John Kerry to face Iran deal skeptics at Congress next week
US Secretary of State John Kerry heads to Congress next week for the first of several hearings addressing the historic nuclear deal with Iran, amid lawmakers' deep skepticism about the accord.
Washington: US Secretary of State John Kerry heads to Congress next week for the first of several hearings addressing the historic nuclear deal with Iran, amid lawmakers' deep skepticism about the accord.
Kerry was instrumental in striking this week's agreement with America's historic foe but with the ink barely dry global attention has turned to US lawmakers, who have a crucial role in determining whether the deal holds up or collapses.
Kerry will testify July 23 at the Senate Foreign Relations Committee, a panel he chaired before becoming the top US diplomat, the committee's current chairman Senator Bob Corker said in a statement today.
Secretary of Energy Ernest Moniz, who played a vital role in the technical aspects of the international negotiations in Vienna, will testify, as will Treasury Secretary Jack Lew.
The accord sees Iran's nuclear program curtailed in exchange for an easing of crippling economic sanctions.
Congress has 60 days to review the agreement, and can vote to approve or reject it.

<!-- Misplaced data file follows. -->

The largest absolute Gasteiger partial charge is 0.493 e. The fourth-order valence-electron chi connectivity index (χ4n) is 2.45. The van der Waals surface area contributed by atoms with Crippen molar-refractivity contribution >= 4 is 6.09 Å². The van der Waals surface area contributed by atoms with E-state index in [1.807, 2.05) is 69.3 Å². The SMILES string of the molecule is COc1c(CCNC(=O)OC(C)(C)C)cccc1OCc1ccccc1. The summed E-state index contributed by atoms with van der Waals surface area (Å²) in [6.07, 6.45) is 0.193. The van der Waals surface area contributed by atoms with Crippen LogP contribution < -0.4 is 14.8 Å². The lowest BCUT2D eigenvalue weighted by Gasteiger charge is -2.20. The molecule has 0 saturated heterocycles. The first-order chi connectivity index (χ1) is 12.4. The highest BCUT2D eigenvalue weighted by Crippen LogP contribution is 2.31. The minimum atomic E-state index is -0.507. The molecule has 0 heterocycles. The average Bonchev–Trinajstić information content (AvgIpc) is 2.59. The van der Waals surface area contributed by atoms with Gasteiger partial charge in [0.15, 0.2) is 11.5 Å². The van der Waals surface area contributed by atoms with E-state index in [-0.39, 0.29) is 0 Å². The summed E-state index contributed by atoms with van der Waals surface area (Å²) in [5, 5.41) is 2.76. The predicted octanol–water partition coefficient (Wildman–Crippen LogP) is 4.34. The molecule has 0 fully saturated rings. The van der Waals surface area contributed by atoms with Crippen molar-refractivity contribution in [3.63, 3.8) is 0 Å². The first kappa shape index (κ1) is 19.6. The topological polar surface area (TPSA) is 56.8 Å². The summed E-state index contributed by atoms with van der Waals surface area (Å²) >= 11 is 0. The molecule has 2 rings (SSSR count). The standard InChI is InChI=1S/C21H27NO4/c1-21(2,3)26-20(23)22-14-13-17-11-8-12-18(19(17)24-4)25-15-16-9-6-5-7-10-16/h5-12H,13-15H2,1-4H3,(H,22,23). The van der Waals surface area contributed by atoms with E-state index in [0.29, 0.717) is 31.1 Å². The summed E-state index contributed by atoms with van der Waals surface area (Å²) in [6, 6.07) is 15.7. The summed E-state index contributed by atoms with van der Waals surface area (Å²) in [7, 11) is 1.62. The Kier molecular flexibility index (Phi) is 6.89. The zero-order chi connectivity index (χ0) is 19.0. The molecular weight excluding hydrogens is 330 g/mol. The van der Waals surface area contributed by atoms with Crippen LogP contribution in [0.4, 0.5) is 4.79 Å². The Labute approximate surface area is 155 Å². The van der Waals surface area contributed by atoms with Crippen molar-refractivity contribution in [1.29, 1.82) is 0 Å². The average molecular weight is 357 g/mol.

Under legislation passed in May, President Barack Obama is barred from lifting any sanctions on Iran during the review period, unless Congress approves the deal during that time.
Many Republicans have already expressed open and strong opposition to it.
Several Democrats, while admittedly unsure, are urging colleagues to fully review and study the agreement and hear from experts in congressional hearings before passing judgement.
Should Congress pass a resolution of disapproval, Obama would veto that resolution. Two-thirds of lawmakers would be needed to override a presidential veto.
Meanwhile, House Foreign Affairs Committee chairman Ed Royce said he was planning to hold hearings with Kerry "as soon as possible," although no schedule has been released.
"The Obama administration has lots of questions to answer," Royce said.